And then we found out that actually, despite what I thought, it can start IVF this round. Tomorrow.

I was shocked and felt my future surging forward. Oh fuck. Fuuuck. Okay. Okay, calm, this is alright. We’re just freezing some embryos. We’re just giving ourselves some time, this is our plan b. No need to freak out about injecting yourself with hormones and creating frozen not-yet-babies. Calm. Down.

What got scary was the consent forms… It felt like a massive thing. We spent two hours reading forms so we could agree, legally, what should happen to our unborn embryos in the events of death or disagreement. It was a commitment as big and forever as marriage without the big dress, witnesses and a party… I read all the long, often morbid and scary terms out loud, and we agreed. We’re doing this.

Everything feels much more real now, but also more clear, slightly less scary. We’re doing this. I’m determined and even though I’m not yet 100% aligned with the changes that will come with parenting a small child right this moment, I know what I want and I’m making it happen.

Alright future, come at me.

A green light. IVF straight on.

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January 2015.

I did it. I booked the appointment. It was the last thing on my todo list, so I did it. I had to stop thinking to get it done, but I did it just the same. Then, because it was booked, I went. 

My doctors office is huge, the size of my apartment almost. She’s got these white fancy suede chairs and this ridiculously large window and this desk bigger than my dining room table. What does she even need a desk that size for? It’s so big, she has to really lean over to take my hand when she says hello.

I guess that’s where the stupidly expensive fees I’m paying go towards. Ridiculously sized desks.

I’m nervous, because this is the appointment where I say yes to the impending family that I’m about to create. She smiles a lottery winning smile, and pulls out a worksheet that explains The Timeline. When I’ll take all the drugs, the ones that are going to fuck up my cycle by suppressing it, and then make it go crazy…. and when I’ll have scans and the development of my little eggs.

There will be an extraction (she shows a little animation with a wand that will violently stab my ovaries through the wall of my vagina to suck out each little egg one by one. It takes a moment to realise that I’m admiring all the work that went into making that 3D animation look smooth rather than paying attention to the content).

Afterwards, she explains about how we’d fertilise our cache of eggs (we wash them with sperm, or we inject them with sperm… depends on how well they swim apparently) and then we come to a gate.

We can either freeze them (Option a), or let them grow into little blastocysts and then freeze them (Option b). She said that of the eggs we extract and fertilise, only 40% of them are likely to make it to blastocyst stage. We’ll lose most of them, she said. We might even lose all of them (a negative outcome, she called it. When there were no viable embryos for freezing, that’s a negative outcome). That’s true whether we freeze them at day 1 and unthaw later, or whether we wait. Only 40% will make it regardless of the option we choose.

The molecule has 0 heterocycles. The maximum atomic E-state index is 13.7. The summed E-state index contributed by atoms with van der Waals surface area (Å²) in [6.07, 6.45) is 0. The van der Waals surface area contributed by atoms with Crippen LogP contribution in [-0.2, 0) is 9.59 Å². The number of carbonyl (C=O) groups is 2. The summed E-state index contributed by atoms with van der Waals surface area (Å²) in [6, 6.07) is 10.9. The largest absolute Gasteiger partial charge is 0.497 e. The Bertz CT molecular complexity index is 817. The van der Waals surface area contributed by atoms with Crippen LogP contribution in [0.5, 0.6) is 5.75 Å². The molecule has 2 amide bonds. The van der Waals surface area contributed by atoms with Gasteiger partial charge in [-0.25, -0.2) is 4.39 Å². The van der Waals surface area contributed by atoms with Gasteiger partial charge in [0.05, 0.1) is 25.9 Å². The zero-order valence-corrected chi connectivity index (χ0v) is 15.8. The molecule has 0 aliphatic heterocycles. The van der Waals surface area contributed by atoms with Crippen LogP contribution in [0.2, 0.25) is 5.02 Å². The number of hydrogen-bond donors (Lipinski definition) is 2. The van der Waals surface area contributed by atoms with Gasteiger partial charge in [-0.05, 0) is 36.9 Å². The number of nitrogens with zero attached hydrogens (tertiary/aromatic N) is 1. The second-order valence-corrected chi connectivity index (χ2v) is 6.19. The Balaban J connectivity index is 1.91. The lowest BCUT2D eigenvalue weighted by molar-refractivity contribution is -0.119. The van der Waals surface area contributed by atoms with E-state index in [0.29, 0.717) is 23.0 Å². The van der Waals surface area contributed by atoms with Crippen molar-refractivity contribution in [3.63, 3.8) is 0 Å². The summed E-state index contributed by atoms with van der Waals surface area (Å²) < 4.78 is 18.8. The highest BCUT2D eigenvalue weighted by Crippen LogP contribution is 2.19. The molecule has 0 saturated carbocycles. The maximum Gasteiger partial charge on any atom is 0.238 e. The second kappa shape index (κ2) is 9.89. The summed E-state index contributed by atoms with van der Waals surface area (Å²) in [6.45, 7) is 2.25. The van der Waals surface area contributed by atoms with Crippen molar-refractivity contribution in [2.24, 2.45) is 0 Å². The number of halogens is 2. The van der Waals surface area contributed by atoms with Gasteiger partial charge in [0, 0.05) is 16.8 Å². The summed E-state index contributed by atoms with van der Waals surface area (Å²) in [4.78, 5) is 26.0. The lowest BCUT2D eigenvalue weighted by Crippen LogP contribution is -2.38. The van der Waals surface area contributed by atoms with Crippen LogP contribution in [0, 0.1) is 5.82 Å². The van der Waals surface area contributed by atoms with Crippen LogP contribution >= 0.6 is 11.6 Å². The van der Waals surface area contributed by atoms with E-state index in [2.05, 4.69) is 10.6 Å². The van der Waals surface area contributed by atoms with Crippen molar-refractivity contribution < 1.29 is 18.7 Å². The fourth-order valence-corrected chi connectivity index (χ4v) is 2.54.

The bonus is that if they make it to Day 5, and their little cells do all that they’re meant to do, they’ll freeze better. They’ll thaw better, and they’ll be more likely to grow into babies. If I’m freezing them, surely it’s better to know that we’ve got some good ones straight up, right? So that if none of my little whatsit reach it to blastocyst stage, then I can do another round while I’m still young and my ovaries still have eggs left to harvest?

I can’t believe I’m doing this. That my thoughts are now consumed about the stages of zygote development (I can draw you the different stages, the difference between a morula and a blastocyst). It seems surreal that I’m debating the various pros and cons of freezing Day 3 or freezing later at Day 5.

This world is unfamiliar and I’ve got my head buried in IVF forums where they use all sorts of acronyms (BFP = big fat positive, FET = frozen embryo transfer, MMC = something miscarriage. Sad face). I read from the sidelines as the ladies from last year cheer each other on with all their highs (BFP) and lows (BFN).

I feel like I’ve just pushed the ‘accelerate’ button on my life. There is this epic since of urgency, and I feel like I’ve been betrayed by my body. That my body had ages faster than I want it to, faster than I’m ready for it to. And in this urgency there’s been a path to give myself more time, so I’m following it. White knuckled on the steering wheel as we accelerate into the big and scary world of IVF, and the world of scientific procreating.

Next up we’re doing all the screening tests. Both of us. Just, woah buddy.